Disclosure in Manila: Drawing out the ‘me’ generation

Meryll Yan

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Disclosure in Manila: Drawing out the ‘me’ generation
Manila’s millenials were in attendance to see the newest and coolest of their kind – British brothers Disclosure. The producers of the hit song 'Latch' show us how music (or maybe even the world) has changed

MANILA, Philippines – Concertgoers emerged from The World Trade Center hall soaked in sweat and covered in confetti. But judging by the satisfied looks on the fans’ faces, the electronica lights and sounds show that transpired was a rousing, heart-thumping success. 

But this was no ordinary hit concert. 

Brothers Guy and Howard Lawrence, 23 years old and 20 years old, respectively, are children of the 90s who have managed to bridge the gap between Sting and the oontz-oontz youth. 

And amongst a generation of DJs who merely consider lyrics and vocals as token breaks between their heavily choreographed beats, the two brothers actually marry analog soul with their digital masterpieces. 

Their big break single, “Latch,” is anthemic of this winning formula. Laying the romantic vocals of Sam Smith on an electronic bed of percussions, Disclosure created a unique sound that would put their name on the music map.  

After “Latch,” the duo’s rise has been nothing short of stratospheric. They have received a Grammy nomination for Best Dance Album, headlined the most coveted music festivals (Coachella and Glastonbury, to name two). They are presently on a world tour that counts 40 cities in its itinerary.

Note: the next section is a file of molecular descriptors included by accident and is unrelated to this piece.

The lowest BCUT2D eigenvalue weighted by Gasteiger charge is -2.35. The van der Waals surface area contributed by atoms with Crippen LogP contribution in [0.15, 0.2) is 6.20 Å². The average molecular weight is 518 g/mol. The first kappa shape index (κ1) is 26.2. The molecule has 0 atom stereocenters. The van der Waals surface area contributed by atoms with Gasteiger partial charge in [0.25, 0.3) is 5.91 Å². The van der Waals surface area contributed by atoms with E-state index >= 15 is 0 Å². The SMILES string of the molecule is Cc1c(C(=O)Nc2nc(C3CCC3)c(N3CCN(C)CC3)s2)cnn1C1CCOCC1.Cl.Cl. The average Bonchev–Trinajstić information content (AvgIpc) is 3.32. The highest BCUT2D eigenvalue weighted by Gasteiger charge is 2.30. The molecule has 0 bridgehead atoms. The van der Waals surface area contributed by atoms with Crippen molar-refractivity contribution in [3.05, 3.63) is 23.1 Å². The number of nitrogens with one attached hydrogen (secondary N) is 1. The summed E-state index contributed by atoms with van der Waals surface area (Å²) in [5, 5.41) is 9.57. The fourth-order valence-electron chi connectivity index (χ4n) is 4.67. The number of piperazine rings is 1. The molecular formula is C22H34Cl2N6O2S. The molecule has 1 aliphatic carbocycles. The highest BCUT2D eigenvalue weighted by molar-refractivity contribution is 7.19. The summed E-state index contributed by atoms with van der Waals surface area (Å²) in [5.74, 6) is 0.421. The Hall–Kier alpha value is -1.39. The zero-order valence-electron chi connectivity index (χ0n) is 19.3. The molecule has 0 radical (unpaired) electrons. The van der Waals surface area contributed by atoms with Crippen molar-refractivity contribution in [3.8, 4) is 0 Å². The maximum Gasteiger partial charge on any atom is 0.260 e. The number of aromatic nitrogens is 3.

And Manila was their most recent stop. 

GIRL POWER. Unlike most garage or house music DJs, Disclosure commands a strong female fan base. Photo by Manman Dejeto/Rappler

Forget school night

Fast-forward to the World Trade Centre and a sea of fans in skin-baring outfits, cropped tops, and short shorts waited with bated breath. After three front acts (The Diegos, Marc Naval and Jacques Greene), the duo finally stepped onstage.

And true to the audience, the stage transformed into a digital sound stage, with gigantic LED screens projecting hypnotic images as the brothers performed. It was clearly designed for the Instagram generation. 

Guy Lawrence, the older of the two, greeted the crowd, his Surrey accent audible, “We are Disclosure and we came here to party with you guys!” Manila’s Me Generation knew all of the lyrics by heart. The brothers kicked things off on a high with crowd pleasers “When A Fire Starts to Burn” and “F for You.”

As the two take off on their set, the dynamic and differences between the two were obvious. Unlike the brothers Gallagher of Oasis with their turbulent relationship, the Lawrence brothers have great chemistry. But they are obvious opposites in personality. 

BRITISH IMPORTS. Brothers Howard and Guy Lawrence, the latest golden boys of electronica, played to an SRO Manila crowd. Photo by Manman Dejeto/Rappler

One drinks water. The other drinks beer. The other is obviously mischievous, while the other is dead serious. One is in a casual T-shirt, while the other is in a proper blue button-down.